I was born in Los Angeles, CA, and grew up in various locations in Southern (Orange County) and Northern (the Bay) California. After receiving my B.A. in English from the University of California, Los Angeles, I worked as a community educator in San Francisco before returning to UCLA for graduate studies. Before moving to the English department at the University of Toronto, I was an assistant professor of English and American Studies at Indiana University in Bloomington.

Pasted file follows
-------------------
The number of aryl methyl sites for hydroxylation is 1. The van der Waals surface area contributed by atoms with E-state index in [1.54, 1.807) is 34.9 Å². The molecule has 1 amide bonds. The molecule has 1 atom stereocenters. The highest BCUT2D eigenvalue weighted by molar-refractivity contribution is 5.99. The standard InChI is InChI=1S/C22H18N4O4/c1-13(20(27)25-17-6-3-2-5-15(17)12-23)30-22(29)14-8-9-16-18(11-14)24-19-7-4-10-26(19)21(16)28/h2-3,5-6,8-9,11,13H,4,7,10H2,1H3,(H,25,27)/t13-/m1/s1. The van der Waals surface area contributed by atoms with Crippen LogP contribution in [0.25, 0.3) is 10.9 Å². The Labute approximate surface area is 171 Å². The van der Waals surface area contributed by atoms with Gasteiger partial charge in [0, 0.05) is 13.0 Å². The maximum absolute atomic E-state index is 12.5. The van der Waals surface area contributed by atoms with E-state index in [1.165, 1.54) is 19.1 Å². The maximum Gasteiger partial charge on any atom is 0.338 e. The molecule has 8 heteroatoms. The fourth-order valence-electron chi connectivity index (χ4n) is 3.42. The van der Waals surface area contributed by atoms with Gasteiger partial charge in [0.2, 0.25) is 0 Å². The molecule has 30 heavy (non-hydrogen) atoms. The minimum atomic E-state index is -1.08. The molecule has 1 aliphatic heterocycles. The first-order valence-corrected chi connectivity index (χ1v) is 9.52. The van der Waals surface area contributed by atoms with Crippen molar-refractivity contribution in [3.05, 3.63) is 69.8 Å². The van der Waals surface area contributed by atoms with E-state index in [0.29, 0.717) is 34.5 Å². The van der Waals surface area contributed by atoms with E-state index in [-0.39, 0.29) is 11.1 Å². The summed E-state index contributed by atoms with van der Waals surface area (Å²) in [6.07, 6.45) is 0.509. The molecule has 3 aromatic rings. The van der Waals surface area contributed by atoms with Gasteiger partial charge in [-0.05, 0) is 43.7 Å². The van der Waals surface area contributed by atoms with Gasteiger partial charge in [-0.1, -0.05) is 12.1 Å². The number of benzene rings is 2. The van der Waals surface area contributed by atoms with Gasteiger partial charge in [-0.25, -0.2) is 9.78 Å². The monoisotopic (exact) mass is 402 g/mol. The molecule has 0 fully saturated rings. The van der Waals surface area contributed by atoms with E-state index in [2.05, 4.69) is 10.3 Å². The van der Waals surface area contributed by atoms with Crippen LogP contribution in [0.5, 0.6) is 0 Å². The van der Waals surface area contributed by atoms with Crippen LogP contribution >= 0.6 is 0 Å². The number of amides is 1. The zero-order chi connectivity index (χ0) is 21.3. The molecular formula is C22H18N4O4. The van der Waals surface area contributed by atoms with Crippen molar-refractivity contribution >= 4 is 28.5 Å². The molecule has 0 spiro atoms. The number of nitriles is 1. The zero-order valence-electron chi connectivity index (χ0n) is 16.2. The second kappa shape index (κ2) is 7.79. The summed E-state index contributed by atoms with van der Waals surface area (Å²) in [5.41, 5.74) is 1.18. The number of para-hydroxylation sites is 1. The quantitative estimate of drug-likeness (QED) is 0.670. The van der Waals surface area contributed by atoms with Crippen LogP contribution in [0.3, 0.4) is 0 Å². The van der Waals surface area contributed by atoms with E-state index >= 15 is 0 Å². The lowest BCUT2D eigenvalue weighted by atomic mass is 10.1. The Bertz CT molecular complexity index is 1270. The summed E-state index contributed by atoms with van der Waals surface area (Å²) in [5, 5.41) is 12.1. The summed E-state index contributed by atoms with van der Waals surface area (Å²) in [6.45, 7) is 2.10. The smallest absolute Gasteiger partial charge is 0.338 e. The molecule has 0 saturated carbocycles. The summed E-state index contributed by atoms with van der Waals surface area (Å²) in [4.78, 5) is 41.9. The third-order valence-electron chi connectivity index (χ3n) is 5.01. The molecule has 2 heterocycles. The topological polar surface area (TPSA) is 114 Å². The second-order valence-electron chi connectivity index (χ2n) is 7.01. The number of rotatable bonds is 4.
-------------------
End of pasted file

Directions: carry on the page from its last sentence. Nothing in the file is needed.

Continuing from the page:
In my published and current research, I use spatial and geographic formations (from the transpacific, to the regional, to the Global South) to examine previously unstudied archives (from the first works of English literature by Filipina and Filipino authors, to private papers that document connections between the Midwest and U.S. empire, to fashion shows in Manila). I contend that this combined analytical and archival approach extends our understanding of the importance of national, regional, transnational, and global dynamics in the United States, the Philippines, and Asia. As a feminist scholar, I am especially interested in examining how these interactions have historically impacted and continue to influence constructions of gender and sexuality. My first book, Transpacific Femininities: The Making of the Modern Filipina (Duke University Press, 2012), analyzed connections between the rise of Philippine print culture in English and the emergence of new classes of transpacific women from the early to the mid-twentieth century. I claim that this period was dominated by a fascination with transpacific Asian women—figures who were connected to both nationalist movements in Asia and the global women's suffrage movement. While Transpacific Femininities centers on Filipina and Filipino literature and culture, ultimately, the book tracks geopolitical transitions and presents a new way of thinking about gendered productions, space, and constructions of a feminized Asia. I am currently working on two book projects: a study of Philippine global couture and its connections to the Global South, and an analysis of the importance of regions and regionalism to Asian America. Fueled by my research, my courses complicate the geographic, chronological, and disciplinary parameters that shape the study of twentieth and twenty-first century American, ethnic American, Asian American, and Philippine literature and culture.